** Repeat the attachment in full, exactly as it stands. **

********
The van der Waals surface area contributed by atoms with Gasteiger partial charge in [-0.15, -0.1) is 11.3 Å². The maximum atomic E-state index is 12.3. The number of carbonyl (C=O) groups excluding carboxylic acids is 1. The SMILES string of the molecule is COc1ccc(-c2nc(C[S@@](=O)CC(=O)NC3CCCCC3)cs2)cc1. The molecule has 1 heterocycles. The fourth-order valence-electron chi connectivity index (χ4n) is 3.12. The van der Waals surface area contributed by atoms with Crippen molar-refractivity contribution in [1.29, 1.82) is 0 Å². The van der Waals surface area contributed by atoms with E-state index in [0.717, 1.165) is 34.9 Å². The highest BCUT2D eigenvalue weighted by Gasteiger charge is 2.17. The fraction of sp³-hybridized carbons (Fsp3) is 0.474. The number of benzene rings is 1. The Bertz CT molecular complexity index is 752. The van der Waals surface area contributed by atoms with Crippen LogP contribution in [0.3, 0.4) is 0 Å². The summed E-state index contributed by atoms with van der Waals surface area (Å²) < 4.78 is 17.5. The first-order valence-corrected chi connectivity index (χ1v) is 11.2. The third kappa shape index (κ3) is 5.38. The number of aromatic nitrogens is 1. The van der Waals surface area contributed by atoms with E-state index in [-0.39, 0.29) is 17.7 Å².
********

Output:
The van der Waals surface area contributed by atoms with Gasteiger partial charge in [-0.15, -0.1) is 11.3 Å². The maximum atomic E-state index is 12.3. The number of carbonyl (C=O) groups excluding carboxylic acids is 1. The SMILES string of the molecule is COc1ccc(-c2nc(C[S@@](=O)CC(=O)NC3CCCCC3)cs2)cc1. The molecule has 1 heterocycles. The fourth-order valence-electron chi connectivity index (χ4n) is 3.12. The van der Waals surface area contributed by atoms with Crippen molar-refractivity contribution in [1.29, 1.82) is 0 Å². The van der Waals surface area contributed by atoms with E-state index in [0.717, 1.165) is 34.9 Å². The highest BCUT2D eigenvalue weighted by Gasteiger charge is 2.17. The fraction of sp³-hybridized carbons (Fsp3) is 0.474. The number of benzene rings is 1. The Bertz CT molecular complexity index is 752. The van der Waals surface area contributed by atoms with Crippen LogP contribution in [0.3, 0.4) is 0 Å². The summed E-state index contributed by atoms with van der Waals surface area (Å²) < 4.78 is 17.5. The first-order valence-corrected chi connectivity index (χ1v) is 11.2. The third kappa shape index (κ3) is 5.38. The number of aromatic nitrogens is 1. The van der Waals surface area contributed by atoms with E-state index in [-0.39, 0.29) is 17.7 Å².